With this CRISPR technology, the ability to solve many genetic defects in the world is within our grasp. The question is no longer if we can or how, but a question of if we should. The benefits of human genetic modification are fairly obvious, eliminating genetic defects in human babies. 7.8 million babies born with genetic defects every year would no longer have those defects. (Harris and Darnovsky, 2) The side effects of genetic engineering are not well known, and we could simply make the situation worse. Before we try modifying embryos that will be allowed to mature, we need to answer questions of morality and danger with more than counter arguments. The potential benefits of human genetic engineering are difficult to deny. The ethics of influencing or altering our genetic code are in question, and it is not difficult to see why.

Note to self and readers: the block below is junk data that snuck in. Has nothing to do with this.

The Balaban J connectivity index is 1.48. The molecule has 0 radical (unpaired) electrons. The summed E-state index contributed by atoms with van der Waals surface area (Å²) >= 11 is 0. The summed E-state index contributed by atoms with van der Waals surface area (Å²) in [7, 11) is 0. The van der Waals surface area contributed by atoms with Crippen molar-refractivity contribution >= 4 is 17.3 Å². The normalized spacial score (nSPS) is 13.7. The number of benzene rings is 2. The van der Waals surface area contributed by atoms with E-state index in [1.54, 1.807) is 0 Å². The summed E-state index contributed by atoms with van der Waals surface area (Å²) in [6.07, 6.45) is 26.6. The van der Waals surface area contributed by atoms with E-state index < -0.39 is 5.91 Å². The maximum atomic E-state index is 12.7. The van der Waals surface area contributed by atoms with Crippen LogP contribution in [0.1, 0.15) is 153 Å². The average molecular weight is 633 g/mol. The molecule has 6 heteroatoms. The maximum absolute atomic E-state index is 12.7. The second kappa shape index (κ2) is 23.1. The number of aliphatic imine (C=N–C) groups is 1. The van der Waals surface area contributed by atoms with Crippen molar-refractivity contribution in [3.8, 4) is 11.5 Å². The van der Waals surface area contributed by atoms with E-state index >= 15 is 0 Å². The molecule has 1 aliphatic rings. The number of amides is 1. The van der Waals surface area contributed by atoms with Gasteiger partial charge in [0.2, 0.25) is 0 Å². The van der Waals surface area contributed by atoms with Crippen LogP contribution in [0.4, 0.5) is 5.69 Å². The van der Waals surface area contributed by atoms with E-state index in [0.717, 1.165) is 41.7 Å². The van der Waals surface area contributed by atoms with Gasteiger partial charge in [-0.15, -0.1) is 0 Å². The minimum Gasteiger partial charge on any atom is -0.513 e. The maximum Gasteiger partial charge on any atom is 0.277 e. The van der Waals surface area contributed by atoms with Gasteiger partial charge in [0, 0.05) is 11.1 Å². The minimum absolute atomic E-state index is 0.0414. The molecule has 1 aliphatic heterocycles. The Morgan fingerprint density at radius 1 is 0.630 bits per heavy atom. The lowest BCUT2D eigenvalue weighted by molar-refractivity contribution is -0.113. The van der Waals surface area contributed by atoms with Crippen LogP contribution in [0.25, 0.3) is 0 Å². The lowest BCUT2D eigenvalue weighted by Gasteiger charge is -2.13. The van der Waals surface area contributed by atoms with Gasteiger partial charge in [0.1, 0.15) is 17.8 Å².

We don’t want something straight out of science fiction, where genetically engineered superhumans conquer the planet and exterminate all unengineered humans. The only method I see of reducing this is to globally outlaw any human genetic engineering that amplifies abilities such as strength and intelligence beyond normal. Genetic engineering should be restricted to solving birth defects, and improving the lives of everyone. The issue is what our definition of normal means. Coming back to the articles, the Harris and Darnovsky article was the easiest to understand. Gould’s article was the most difficult to understand, as he talked about the flaws inherit to Darwinism, and how he changed his mind on several issues. I did not like Gould’s approach, as it seemed a bit too eccentric.